The Must-Read Blog for Teacher-Parents

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Updated | 4 min read

No one can really prepare you for becoming a parent. It’s one of the hardest, yet most rewarding jobs you can do. If you also have the pleasure of being a teacher and a parent – now, that’s next level! From the minute you wake up to the minute you go to bed you are influencing, organising and encouraging small humans to do something. Often something they really don’t want to be doing!

But, just as being a parent can be overwhelming and incredibly rewarding – so is being a teacher-parent. It’s not all doom and gloom! Many parent-teachers who we have spoken to, have chosen to send their children to the school where they are teaching. This is an option that reaps many benefits.

When mentioning the term teacher-parent in this blog, we are referring to – a superhero mum or dad who is also an inspiring teacher!

Hints and tips to for being a teacher-parent

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Simple Hints and Tips for Teacher-Parents

Remember Nothing Will be Perfect

I remember when I first went back to teaching after having my firstborn. I was trying to do all of the things I did as a teacher before I became a mum. Parents, remember those days? When you didn’t have to leave by a certain time to look after your own children. Or, when you only had yourself to get ready in the mornings.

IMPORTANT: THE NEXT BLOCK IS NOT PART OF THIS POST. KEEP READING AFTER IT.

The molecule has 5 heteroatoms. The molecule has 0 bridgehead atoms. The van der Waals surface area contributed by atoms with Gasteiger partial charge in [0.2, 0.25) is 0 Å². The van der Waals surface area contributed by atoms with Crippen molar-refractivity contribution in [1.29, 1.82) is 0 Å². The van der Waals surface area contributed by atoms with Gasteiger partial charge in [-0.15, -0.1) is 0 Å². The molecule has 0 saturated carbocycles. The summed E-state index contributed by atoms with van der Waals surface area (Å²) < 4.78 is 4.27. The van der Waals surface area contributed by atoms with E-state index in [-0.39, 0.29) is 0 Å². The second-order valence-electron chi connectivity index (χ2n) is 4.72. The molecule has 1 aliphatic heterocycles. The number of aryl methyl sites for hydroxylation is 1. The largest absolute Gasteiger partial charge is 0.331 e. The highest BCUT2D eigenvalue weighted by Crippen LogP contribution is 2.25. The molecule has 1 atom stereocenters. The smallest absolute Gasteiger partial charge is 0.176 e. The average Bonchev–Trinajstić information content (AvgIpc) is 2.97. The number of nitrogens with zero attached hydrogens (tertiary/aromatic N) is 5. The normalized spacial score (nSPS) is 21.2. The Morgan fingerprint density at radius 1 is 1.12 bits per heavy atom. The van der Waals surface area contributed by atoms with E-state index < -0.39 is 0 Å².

Have a must do list and want to do list when being a teacher-parent

Ferita Rahayuningsih/

After returning to work, I very quickly drove myself into the ground before realising that something had to give. I couldn’t keep doing the same hours and spending time on ‘non-essential’ tasks in the classroom. It was time to be brutal and decide what I had to do and what was not really necessary.

I made a list of what I had to do and wanted to do. I would never move to the ‘wanted to-do’ list until I had completed the ‘had to do’ list. This strategy helps to get tasks out of your head and onto paper while prioritising them.

Write Things Down (#lifehack)

Never have I needed a good diary and pen as much as I did the day I became a teacher-parent. The things to remember and schedule literally doubles! Plus, have you heard of mum-brain? I had it. In fact, I still do and my youngest is 5!

This has literally been my most successful #lifehack – writing things down clears my mind and ensures nothing is forgotten.

Writing things down is one of the best #lifehacks

Yulia Grigoryeva/

Factor in Time For You!

I get it! Being around enthusiastic young minds up-lifts you, you love it! But, it’s also incredibly draining and you need to re-charge to be the best version of yourself!

Even if you schedule in a quick walk in the mornings or after school. Go to the gym, read a book or do something that you enjoy without little humans around you. Make this a weekly routine.

Make time for yourself when you're a teacher-parent


Simple Tips For Parent-Teachers With School-Aged Kids

If you are lucky enough to be teaching at the same school as your children attend – here are a few hints and tips that will make your life a little easier.

  • Book after school care for staff meeting day (it’s the busiest day and hardest to get a place).